I had a conversation with one of the moms at the bus stop whose son was also in Emma’s class. She asked me how Emma was doing in school. I was a little hesitant to tell her that Emma was in reading level I, because I didn’t want it to seem like I was bragging.
I eventually end up disclosing emma’s reading level but follow it up that what was important to me at Emma’s age wasn’t so much for her to be the best in reading in her class, but more that she takes the initiative to learn and be motivated to do her work. And she is. And I’m so proud of her.
So we went out and bought her the toy she’s had her heart on:
Yup, her favorite princess, Aurora.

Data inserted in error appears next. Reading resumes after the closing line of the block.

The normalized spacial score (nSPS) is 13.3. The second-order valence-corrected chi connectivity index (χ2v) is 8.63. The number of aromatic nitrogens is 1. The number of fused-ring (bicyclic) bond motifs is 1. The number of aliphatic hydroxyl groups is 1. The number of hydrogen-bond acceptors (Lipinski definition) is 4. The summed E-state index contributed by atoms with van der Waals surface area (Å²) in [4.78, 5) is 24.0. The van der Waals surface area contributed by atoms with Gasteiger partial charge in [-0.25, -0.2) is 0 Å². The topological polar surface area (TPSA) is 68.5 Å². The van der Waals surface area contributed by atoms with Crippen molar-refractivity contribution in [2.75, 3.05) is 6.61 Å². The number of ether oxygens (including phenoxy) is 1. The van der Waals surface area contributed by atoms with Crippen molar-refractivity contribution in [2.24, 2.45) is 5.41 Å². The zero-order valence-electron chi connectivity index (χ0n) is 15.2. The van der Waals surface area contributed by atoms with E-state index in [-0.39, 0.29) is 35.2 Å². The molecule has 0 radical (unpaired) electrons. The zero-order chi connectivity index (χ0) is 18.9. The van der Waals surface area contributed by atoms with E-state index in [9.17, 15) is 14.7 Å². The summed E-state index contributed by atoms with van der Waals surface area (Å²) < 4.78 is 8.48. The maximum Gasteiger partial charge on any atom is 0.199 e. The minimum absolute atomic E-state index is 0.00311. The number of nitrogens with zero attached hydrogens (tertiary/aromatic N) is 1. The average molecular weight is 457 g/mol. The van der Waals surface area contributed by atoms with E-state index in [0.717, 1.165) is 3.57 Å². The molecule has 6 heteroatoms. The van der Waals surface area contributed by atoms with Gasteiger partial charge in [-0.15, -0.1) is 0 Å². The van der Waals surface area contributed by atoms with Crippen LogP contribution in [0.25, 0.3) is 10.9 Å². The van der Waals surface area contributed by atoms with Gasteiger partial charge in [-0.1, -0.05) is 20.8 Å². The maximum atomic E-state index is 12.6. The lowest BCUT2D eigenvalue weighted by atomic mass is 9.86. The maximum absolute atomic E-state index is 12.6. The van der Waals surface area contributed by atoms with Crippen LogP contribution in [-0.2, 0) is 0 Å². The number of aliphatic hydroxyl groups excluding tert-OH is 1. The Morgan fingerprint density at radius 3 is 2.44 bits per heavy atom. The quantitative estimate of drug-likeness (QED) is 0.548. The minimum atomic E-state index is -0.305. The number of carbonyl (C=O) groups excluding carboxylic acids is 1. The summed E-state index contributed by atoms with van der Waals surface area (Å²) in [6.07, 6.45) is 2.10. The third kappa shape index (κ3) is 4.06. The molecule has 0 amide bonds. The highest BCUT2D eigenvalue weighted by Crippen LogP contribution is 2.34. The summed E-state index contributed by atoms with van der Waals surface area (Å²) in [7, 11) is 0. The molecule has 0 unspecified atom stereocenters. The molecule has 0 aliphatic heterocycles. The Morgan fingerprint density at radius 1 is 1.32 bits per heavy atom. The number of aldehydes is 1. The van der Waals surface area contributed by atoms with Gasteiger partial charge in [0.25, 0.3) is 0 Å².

I really see her budding response to responsibility. When she comes home, she rests for a while and eventually start her homework by herself. She takes the initiative without me prodding her. I’m really impressed by that act of responsibility. I hope this becomes her nature and she follows through with what she starts. I told that other mom that sometimes, with young kids, they just don’t feel motivated to go to school, listen, or do the work. Instead of pushing our kids to push out long division, sometimes it’s more important to get them motivated to learn, to reach goals, and esp. to keep at things and follow through with responsibility.
I’ve learned, having worked with many youth, or even in my ministries, whatever involves reaching a goal with people, the hardest part of the challenge is the motivation and getting them to fully commit despite the hard work, discouragement, failures, and availibility. I’ve seen that the people I admire the most in these ministries, are not the most talented, but the most committed to finish the task, those who see more of the joy than the complaints.